I first fell in love with the Garamond typeface in my first year of apprenticeship because the Ludlow Company put out a very passable version of this wonderful typeface for their typesetting machine.
Here is a short article on Claude Garamond.
Born in Paris, France in 1490, Garamond started his career out as an apprentice for the Parisian punch-cutter and printer, Antoine Augereau in 1510 . It was during this early part of the 16th century that Garamond and his peers found that the typography industry required unique multi-talented people.
This way they could produce fine books. Many of the printers during that time period were able to master all or most of the artistic and technical skills of book production from type design to bookbinding. Claude Garamond was first to specialise in type design, punch cutting, and type-founding in Paris as a service to many famous publishers.
After a decade of success with his types all over Europe, King Francois I of France demanded that Garamond produce a Greek typeface, which later became known as “Grecs du Roi”.
The three fonts were modeled after the handwriting of Angelos Vergetios, and cut the largest size first, on a 16 point body. All three original sets of Royal Greek punches are preserved at the Imprimerie Nationale in Paris, France.
In 1545 Garamond became his own publisher, featuring his own types including a new italic. His first book published was Pia et religiosa Meditatio of David Chambellan. As publisher, Claude Garamond relied on his creativity harnessed by reasoned discipline to produce superbly well crafted products.
He modeled his book publishing style after the classic works of the Venetian printers who catered to the absolute elites of high society.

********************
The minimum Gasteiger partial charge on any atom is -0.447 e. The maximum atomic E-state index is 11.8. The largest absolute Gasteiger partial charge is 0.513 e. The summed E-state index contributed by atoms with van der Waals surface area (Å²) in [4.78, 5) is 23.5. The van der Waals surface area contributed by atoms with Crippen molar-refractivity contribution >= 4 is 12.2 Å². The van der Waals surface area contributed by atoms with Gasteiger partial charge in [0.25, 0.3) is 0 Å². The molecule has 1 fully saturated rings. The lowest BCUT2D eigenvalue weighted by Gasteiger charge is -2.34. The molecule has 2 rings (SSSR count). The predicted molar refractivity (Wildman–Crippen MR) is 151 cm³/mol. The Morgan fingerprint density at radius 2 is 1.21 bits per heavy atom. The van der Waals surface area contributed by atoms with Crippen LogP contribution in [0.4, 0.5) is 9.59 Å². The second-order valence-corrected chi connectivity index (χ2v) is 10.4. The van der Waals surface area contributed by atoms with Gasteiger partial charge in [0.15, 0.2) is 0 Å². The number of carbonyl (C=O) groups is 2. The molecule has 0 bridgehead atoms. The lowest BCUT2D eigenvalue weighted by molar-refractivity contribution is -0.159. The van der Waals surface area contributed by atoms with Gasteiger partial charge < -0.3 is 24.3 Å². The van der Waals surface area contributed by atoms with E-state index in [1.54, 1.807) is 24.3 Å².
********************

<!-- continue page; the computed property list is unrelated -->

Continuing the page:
He admired and emulated the works of Aldus Manutius. Garamond insisted on clarity in design, generous page margins, quality composition, paper and printing , which was always accentuated with superb binding.
Because of the soundness of Garamond’s designs his typefaces have historical staying power, and they are likely to remain the day-to-day tools of professional typographers, as long as western civilization survives.
Reading a well set Garamond text page is almost effortless, a fact that has been well known to book designers for over 450 years.
Claude Garamond’s contribution to typography was vast, a true renaissance man.
Creating perfection in the type that he crafted his life will live on through his contribution to typography.
This is another quick stop to appreciate a job-well-done, a wonderful illustration for a largish catalog (12×9 inches) for Exide Electric Storage Battery Company (Philadelphia), which was printed in 1940.
It would be simple to have a plain text cover for this sort of thing, being batteries and all, but Exide went the extra step and had designed for them this wonderful cover.